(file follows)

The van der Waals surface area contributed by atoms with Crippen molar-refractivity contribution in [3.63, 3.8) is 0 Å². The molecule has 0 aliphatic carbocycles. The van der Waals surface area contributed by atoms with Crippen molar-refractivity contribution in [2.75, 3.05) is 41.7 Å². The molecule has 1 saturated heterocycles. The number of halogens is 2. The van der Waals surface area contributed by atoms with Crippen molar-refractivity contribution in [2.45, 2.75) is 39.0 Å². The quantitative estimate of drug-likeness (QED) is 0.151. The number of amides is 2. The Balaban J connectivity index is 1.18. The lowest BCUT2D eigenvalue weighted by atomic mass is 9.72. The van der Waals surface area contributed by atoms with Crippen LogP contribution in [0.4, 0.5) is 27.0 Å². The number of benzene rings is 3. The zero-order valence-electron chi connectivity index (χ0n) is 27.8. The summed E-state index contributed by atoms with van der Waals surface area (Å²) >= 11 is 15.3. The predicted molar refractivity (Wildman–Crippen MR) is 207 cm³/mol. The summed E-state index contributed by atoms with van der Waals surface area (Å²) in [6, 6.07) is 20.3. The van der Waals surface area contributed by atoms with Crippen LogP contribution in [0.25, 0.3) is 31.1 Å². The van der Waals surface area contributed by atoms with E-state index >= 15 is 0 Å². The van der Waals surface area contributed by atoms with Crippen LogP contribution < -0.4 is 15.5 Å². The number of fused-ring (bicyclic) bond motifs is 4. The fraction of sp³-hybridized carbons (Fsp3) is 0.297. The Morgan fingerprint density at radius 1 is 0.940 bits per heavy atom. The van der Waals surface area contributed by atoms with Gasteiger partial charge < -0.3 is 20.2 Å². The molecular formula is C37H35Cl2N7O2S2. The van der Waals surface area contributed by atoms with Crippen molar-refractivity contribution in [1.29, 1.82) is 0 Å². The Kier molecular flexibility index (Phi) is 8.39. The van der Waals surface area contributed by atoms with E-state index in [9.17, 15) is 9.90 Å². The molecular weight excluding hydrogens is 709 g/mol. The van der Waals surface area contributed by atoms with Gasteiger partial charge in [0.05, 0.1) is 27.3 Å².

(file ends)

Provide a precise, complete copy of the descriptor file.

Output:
The van der Waals surface area contributed by atoms with Crippen molar-refractivity contribution in [3.63, 3.8) is 0 Å². The molecule has 0 aliphatic carbocycles. The van der Waals surface area contributed by atoms with Crippen molar-refractivity contribution in [2.75, 3.05) is 41.7 Å². The molecule has 1 saturated heterocycles. The number of halogens is 2. The van der Waals surface area contributed by atoms with Crippen molar-refractivity contribution in [2.45, 2.75) is 39.0 Å². The quantitative estimate of drug-likeness (QED) is 0.151. The number of amides is 2. The Balaban J connectivity index is 1.18. The lowest BCUT2D eigenvalue weighted by atomic mass is 9.72. The van der Waals surface area contributed by atoms with Crippen LogP contribution in [0.4, 0.5) is 27.0 Å². The number of benzene rings is 3. The zero-order valence-electron chi connectivity index (χ0n) is 27.8. The summed E-state index contributed by atoms with van der Waals surface area (Å²) >= 11 is 15.3. The predicted molar refractivity (Wildman–Crippen MR) is 207 cm³/mol. The summed E-state index contributed by atoms with van der Waals surface area (Å²) in [6, 6.07) is 20.3. The van der Waals surface area contributed by atoms with Crippen LogP contribution in [0.25, 0.3) is 31.1 Å². The van der Waals surface area contributed by atoms with E-state index >= 15 is 0 Å². The van der Waals surface area contributed by atoms with Crippen LogP contribution < -0.4 is 15.5 Å². The number of fused-ring (bicyclic) bond motifs is 4. The fraction of sp³-hybridized carbons (Fsp3) is 0.297. The Morgan fingerprint density at radius 1 is 0.940 bits per heavy atom. The van der Waals surface area contributed by atoms with Gasteiger partial charge < -0.3 is 20.2 Å². The molecular formula is C37H35Cl2N7O2S2. The van der Waals surface area contributed by atoms with Crippen molar-refractivity contribution in [1.29, 1.82) is 0 Å². The Kier molecular flexibility index (Phi) is 8.39. The van der Waals surface area contributed by atoms with E-state index in [9.17, 15) is 9.90 Å². The molecular weight excluding hydrogens is 709 g/mol. The van der Waals surface area contributed by atoms with Gasteiger partial charge in [0.05, 0.1) is 27.3 Å².